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Tax change waiting game is costing us

08 September 2015   (0 Comments)
Posted by: Author: Laura du Preez
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Author: Laura du Preez (IOL)

We are just over half-way through the current tax year and yet again there is no clarity on the major tax changes that will bring about what has been dubbed tax harmonisation for retirement funds, which could take effect from March next year.

Recently, I left a parliamentary workshop on retirement saving reform with the distinct feeling that retirement fund issues are receiving far less attention than they should.

Only a few members of the committee felt it worthwhile turning up for a matter that could have a bearing on our later lives for some 30 years. And the discussion among those present was very unfocussed.

One of four senior National Treasury officials trying to capture the members’ attention was Ismail Momoniat, the deputy director-general of tax and financial sector policy. He told committee members who attended the workshop that, since 2012, Treasury had had 33 meetings with the National Economic Development and Labour Council (Nedlac) and labour constituencies.

Despite these meetings, the introduction of the alignment of tax deductions and tax paid on savings across retirement funds was delayed last year for a year and it is unclear if it will be delayed again.

The Income Tax Act was in fact amended in 2013 after National Treasury proposed – and Parliament passed – new tax deductions for contributions to retirement funds. These were due to come into effect from March 1 this year.

But last year, as retirement funds and their administrators and employers were making changes to their systems and educating members, Treasury, under pressure from the labour movement, asked Parliament to delay the implementation of the law.

The unions were demanding that the retirement reforms be part of more comprehensive social security reform. They demanded that a document on social security reform be released before they would agree not to cause trouble over the amendment, which had already been approved by Parliament.

So now fast-forward a year. The Income Tax Act is currently set to bring about the tax harmonisation from March 1 next year, and no amendment to delay this again is currently before Parliament. But there is uncertainty in the air.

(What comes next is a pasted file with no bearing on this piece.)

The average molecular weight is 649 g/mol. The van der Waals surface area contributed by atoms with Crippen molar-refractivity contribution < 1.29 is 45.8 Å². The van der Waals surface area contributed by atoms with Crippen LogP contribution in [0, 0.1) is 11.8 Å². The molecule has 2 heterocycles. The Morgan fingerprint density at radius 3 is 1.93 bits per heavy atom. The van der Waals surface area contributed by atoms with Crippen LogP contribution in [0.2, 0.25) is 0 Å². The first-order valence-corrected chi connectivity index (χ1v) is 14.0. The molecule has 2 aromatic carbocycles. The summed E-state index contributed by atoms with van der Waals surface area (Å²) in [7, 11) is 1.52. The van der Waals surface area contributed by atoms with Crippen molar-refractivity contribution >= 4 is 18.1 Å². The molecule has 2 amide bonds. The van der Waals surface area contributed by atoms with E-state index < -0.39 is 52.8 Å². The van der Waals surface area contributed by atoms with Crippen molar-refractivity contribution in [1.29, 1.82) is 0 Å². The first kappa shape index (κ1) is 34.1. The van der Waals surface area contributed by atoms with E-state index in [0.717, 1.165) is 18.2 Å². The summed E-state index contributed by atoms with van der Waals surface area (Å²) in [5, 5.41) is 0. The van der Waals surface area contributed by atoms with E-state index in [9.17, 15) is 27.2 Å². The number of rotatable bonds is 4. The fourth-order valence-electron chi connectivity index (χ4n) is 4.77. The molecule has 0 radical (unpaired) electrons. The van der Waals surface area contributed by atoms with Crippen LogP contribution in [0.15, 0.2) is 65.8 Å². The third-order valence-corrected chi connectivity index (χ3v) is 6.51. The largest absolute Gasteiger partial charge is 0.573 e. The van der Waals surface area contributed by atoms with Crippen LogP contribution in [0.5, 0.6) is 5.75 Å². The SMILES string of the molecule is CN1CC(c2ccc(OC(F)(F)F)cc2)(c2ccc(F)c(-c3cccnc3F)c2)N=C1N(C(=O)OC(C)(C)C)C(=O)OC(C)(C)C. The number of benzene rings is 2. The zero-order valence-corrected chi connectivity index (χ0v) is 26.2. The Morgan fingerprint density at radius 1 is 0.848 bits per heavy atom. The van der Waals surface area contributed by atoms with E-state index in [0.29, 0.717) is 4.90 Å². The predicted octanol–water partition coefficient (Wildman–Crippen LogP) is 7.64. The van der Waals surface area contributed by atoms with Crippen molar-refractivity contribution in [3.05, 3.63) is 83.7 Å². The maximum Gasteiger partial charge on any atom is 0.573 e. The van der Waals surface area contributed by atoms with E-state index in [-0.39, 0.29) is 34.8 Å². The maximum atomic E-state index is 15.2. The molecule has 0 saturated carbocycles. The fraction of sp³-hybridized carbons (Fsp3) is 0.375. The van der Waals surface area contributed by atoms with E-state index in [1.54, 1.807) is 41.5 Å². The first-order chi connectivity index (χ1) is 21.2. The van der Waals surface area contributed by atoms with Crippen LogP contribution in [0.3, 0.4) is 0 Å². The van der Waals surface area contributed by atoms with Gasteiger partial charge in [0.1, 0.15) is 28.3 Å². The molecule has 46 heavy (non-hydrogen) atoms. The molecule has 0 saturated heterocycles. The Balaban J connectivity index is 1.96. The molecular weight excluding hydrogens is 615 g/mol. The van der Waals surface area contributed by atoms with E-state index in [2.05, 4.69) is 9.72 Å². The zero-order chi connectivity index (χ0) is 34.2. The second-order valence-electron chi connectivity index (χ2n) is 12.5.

Momoniat told the members of Parliament in the finance committee that no agreement has been reached in Nedlac and that members should decide what to do.

The comprehensive social security plan demanded by labour is no closer to release than it was last year – unless it is a well-kept secret.

Momoniat urged the members of Parliament to regard retirement reform as urgent and reminded them that delaying the tax changes was costing members and benefiting people who should not benefit.

I hope the few who heard him got the message. Delaying the implementation of the tax amendment for a year has meant:

  • Most of us contributing to employer-sponsored funds losing out on higher tax deductions as the new deductions will be based on taxable income or remuneration and not retirement funding income as is currently the case;
  • The wealthy continuing to enjoy a tax deduction for contributions to a retirement fund above R350 000 a year when this tax subsidiy could be put to better use;
  • Provident fund members not enjoying tax deductions for their contributions for another year;
  • The self-employed losing out on tax incentives to save for retirement of up to 27.5 percent of remuneration or taxable income. They are currently limited to 15 percent of their income; and
  • No opportunity for those members of occupational retirement funds whose employers do not contribute the maximum, to increase their own contributions.

When the tax deductions are harmonised, provident fund members will be expected to buy an annuity with retirement savings made after the date of implementation – but everything saved to date will be unaffected. There are some exceptions, which are likely so see some provident fund members with smaller savings amounts never having to buy an annuity.

There was a lot of noise last year about retirement fund members resigning to get their hands on their savings before the law changed. Seems this was a red herring.

Treasury told Parliament that its analysis shows the resignations were confined to members of the Government Employees Pension Fund (GEPF) and were not related to the tax harmonisation.

Momoniat said the problem was the high level of indebtedness among GEPF members and the fact that their pension fund statements showed the tempting lump sums they would receive if they resigned.

He says that the GEPF statements need to show member what their retirement savings will convert to as a pension at retirement and to emphasise the other benefits of remaining employed, including medical benefits in retirement.

Momoniat says although there was a 38-percent increase in resignations last year, the resignations still amounted to only about three percent of the membership last year and less the year before.

The fuss made last year seems to be misplaced. All retirement fund members, including those in unions, should be making a fuss to demand what will ultimately be in our interests. There are other ways to demand a comprehensive social security policy.

The tax harmonisation is just one of many reforms Treasury has its heart set on. In addition, it wants to lower the costs of retirement, encourage you to preserve your savings, encourage you to buy a pension at retirement and improve the value you get from annuities that provide pensions in retirement, all of which will ultimately deliver us to a better retirement and save the government from funding old-age grants.

This article first appeared on 


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